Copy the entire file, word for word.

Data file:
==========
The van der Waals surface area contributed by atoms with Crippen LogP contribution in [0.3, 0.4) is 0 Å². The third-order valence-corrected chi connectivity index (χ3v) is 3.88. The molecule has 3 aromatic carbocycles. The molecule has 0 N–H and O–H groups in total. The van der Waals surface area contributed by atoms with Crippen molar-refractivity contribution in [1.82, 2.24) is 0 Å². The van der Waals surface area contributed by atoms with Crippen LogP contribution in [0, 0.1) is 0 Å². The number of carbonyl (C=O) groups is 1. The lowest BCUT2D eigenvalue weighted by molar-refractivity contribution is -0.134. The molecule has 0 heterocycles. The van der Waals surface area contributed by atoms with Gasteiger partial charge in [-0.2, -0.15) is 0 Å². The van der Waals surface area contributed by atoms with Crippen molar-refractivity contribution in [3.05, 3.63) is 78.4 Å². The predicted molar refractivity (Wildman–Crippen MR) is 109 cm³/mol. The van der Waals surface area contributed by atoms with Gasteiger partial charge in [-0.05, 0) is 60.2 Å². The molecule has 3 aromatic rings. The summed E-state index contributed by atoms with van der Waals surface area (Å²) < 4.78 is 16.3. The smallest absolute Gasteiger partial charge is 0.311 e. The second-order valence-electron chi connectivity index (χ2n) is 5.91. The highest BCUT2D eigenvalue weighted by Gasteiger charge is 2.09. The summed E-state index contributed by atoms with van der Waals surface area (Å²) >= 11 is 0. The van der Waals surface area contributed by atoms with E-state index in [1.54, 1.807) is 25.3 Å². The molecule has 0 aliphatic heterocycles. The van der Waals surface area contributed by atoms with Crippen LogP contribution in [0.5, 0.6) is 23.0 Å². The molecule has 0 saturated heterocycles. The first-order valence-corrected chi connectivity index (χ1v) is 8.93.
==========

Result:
The van der Waals surface area contributed by atoms with Crippen LogP contribution in [0.3, 0.4) is 0 Å². The third-order valence-corrected chi connectivity index (χ3v) is 3.88. The molecule has 3 aromatic carbocycles. The molecule has 0 N–H and O–H groups in total. The van der Waals surface area contributed by atoms with Crippen molar-refractivity contribution in [1.82, 2.24) is 0 Å². The van der Waals surface area contributed by atoms with Crippen LogP contribution in [0, 0.1) is 0 Å². The number of carbonyl (C=O) groups is 1. The lowest BCUT2D eigenvalue weighted by molar-refractivity contribution is -0.134. The molecule has 0 heterocycles. The van der Waals surface area contributed by atoms with Gasteiger partial charge in [-0.2, -0.15) is 0 Å². The van der Waals surface area contributed by atoms with Crippen molar-refractivity contribution in [3.05, 3.63) is 78.4 Å². The predicted molar refractivity (Wildman–Crippen MR) is 109 cm³/mol. The van der Waals surface area contributed by atoms with Gasteiger partial charge in [-0.05, 0) is 60.2 Å². The molecule has 3 aromatic rings. The summed E-state index contributed by atoms with van der Waals surface area (Å²) < 4.78 is 16.3. The smallest absolute Gasteiger partial charge is 0.311 e. The second-order valence-electron chi connectivity index (χ2n) is 5.91. The highest BCUT2D eigenvalue weighted by Gasteiger charge is 2.09. The summed E-state index contributed by atoms with van der Waals surface area (Å²) >= 11 is 0. The van der Waals surface area contributed by atoms with E-state index in [1.54, 1.807) is 25.3 Å². The molecule has 0 aliphatic heterocycles. The van der Waals surface area contributed by atoms with Crippen LogP contribution in [0.5, 0.6) is 23.0 Å². The molecule has 0 saturated heterocycles. The first-order valence-corrected chi connectivity index (χ1v) is 8.93.